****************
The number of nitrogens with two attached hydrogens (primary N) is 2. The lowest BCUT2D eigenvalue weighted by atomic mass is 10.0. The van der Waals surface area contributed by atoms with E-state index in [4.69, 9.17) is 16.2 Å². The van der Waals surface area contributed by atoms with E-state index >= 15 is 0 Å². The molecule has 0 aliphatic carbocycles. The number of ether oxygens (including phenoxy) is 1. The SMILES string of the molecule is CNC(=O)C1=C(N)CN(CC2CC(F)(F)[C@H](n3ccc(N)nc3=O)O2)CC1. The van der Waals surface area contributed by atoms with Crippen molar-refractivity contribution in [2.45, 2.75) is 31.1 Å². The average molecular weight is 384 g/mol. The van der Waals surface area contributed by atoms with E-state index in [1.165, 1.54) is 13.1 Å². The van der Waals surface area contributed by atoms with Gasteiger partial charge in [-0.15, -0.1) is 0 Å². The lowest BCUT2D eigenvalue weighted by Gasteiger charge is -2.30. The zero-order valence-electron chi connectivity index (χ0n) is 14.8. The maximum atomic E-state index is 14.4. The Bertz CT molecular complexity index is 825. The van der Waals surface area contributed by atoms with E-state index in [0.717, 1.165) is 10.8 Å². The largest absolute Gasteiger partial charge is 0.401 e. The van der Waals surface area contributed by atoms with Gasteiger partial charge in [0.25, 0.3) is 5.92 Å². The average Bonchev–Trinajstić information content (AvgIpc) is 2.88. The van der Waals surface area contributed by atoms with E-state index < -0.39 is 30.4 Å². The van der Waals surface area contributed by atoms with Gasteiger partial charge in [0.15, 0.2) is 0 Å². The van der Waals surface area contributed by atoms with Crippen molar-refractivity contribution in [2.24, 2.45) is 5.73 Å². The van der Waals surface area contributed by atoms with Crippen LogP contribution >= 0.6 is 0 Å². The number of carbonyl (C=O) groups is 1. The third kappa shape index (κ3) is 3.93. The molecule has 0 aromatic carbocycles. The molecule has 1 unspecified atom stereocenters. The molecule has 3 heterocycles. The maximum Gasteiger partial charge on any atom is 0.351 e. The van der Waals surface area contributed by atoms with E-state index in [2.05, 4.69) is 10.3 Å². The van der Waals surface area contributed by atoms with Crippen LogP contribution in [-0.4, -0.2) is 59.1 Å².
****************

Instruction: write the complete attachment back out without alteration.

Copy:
The number of nitrogens with two attached hydrogens (primary N) is 2. The lowest BCUT2D eigenvalue weighted by atomic mass is 10.0. The van der Waals surface area contributed by atoms with E-state index in [4.69, 9.17) is 16.2 Å². The van der Waals surface area contributed by atoms with E-state index >= 15 is 0 Å². The molecule has 0 aliphatic carbocycles. The number of ether oxygens (including phenoxy) is 1. The SMILES string of the molecule is CNC(=O)C1=C(N)CN(CC2CC(F)(F)[C@H](n3ccc(N)nc3=O)O2)CC1. The van der Waals surface area contributed by atoms with Crippen molar-refractivity contribution in [2.45, 2.75) is 31.1 Å². The average molecular weight is 384 g/mol. The van der Waals surface area contributed by atoms with E-state index in [1.165, 1.54) is 13.1 Å². The van der Waals surface area contributed by atoms with Gasteiger partial charge in [-0.15, -0.1) is 0 Å². The lowest BCUT2D eigenvalue weighted by Gasteiger charge is -2.30. The zero-order valence-electron chi connectivity index (χ0n) is 14.8. The maximum atomic E-state index is 14.4. The Bertz CT molecular complexity index is 825. The van der Waals surface area contributed by atoms with E-state index in [0.717, 1.165) is 10.8 Å². The largest absolute Gasteiger partial charge is 0.401 e. The van der Waals surface area contributed by atoms with Gasteiger partial charge in [0.25, 0.3) is 5.92 Å². The average Bonchev–Trinajstić information content (AvgIpc) is 2.88. The van der Waals surface area contributed by atoms with E-state index < -0.39 is 30.4 Å². The van der Waals surface area contributed by atoms with Gasteiger partial charge in [0.15, 0.2) is 0 Å². The van der Waals surface area contributed by atoms with Crippen molar-refractivity contribution in [2.24, 2.45) is 5.73 Å². The van der Waals surface area contributed by atoms with Crippen LogP contribution >= 0.6 is 0 Å². The number of carbonyl (C=O) groups is 1. The third kappa shape index (κ3) is 3.93. The molecule has 0 aromatic carbocycles. The molecule has 1 unspecified atom stereocenters. The molecule has 3 heterocycles. The maximum Gasteiger partial charge on any atom is 0.351 e. The van der Waals surface area contributed by atoms with E-state index in [2.05, 4.69) is 10.3 Å². The van der Waals surface area contributed by atoms with Crippen LogP contribution in [-0.4, -0.2) is 59.1 Å².